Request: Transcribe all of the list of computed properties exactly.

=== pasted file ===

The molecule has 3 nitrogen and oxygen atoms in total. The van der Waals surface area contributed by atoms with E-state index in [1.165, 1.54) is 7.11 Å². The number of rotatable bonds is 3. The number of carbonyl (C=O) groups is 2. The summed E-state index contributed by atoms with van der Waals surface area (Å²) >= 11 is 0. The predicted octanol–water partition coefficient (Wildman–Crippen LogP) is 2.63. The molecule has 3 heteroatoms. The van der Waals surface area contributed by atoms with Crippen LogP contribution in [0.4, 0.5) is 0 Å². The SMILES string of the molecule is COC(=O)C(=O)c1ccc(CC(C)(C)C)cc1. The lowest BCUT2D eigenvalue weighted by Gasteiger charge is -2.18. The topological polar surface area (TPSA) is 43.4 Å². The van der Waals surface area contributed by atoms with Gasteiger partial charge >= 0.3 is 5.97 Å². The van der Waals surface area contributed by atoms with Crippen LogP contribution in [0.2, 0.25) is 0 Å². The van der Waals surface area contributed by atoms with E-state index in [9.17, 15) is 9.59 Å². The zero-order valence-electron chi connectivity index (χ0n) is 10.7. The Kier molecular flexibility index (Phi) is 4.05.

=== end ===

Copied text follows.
The molecule has 3 nitrogen and oxygen atoms in total. The van der Waals surface area contributed by atoms with E-state index in [1.165, 1.54) is 7.11 Å². The number of rotatable bonds is 3. The number of carbonyl (C=O) groups is 2. The summed E-state index contributed by atoms with van der Waals surface area (Å²) >= 11 is 0. The predicted octanol–water partition coefficient (Wildman–Crippen LogP) is 2.63. The molecule has 3 heteroatoms. The van der Waals surface area contributed by atoms with Crippen LogP contribution in [0.4, 0.5) is 0 Å². The SMILES string of the molecule is COC(=O)C(=O)c1ccc(CC(C)(C)C)cc1. The lowest BCUT2D eigenvalue weighted by Gasteiger charge is -2.18. The topological polar surface area (TPSA) is 43.4 Å². The van der Waals surface area contributed by atoms with Gasteiger partial charge >= 0.3 is 5.97 Å². The van der Waals surface area contributed by atoms with Crippen LogP contribution in [0.2, 0.25) is 0 Å². The van der Waals surface area contributed by atoms with E-state index in [9.17, 15) is 9.59 Å². The zero-order valence-electron chi connectivity index (χ0n) is 10.7. The Kier molecular flexibility index (Phi) is 4.05.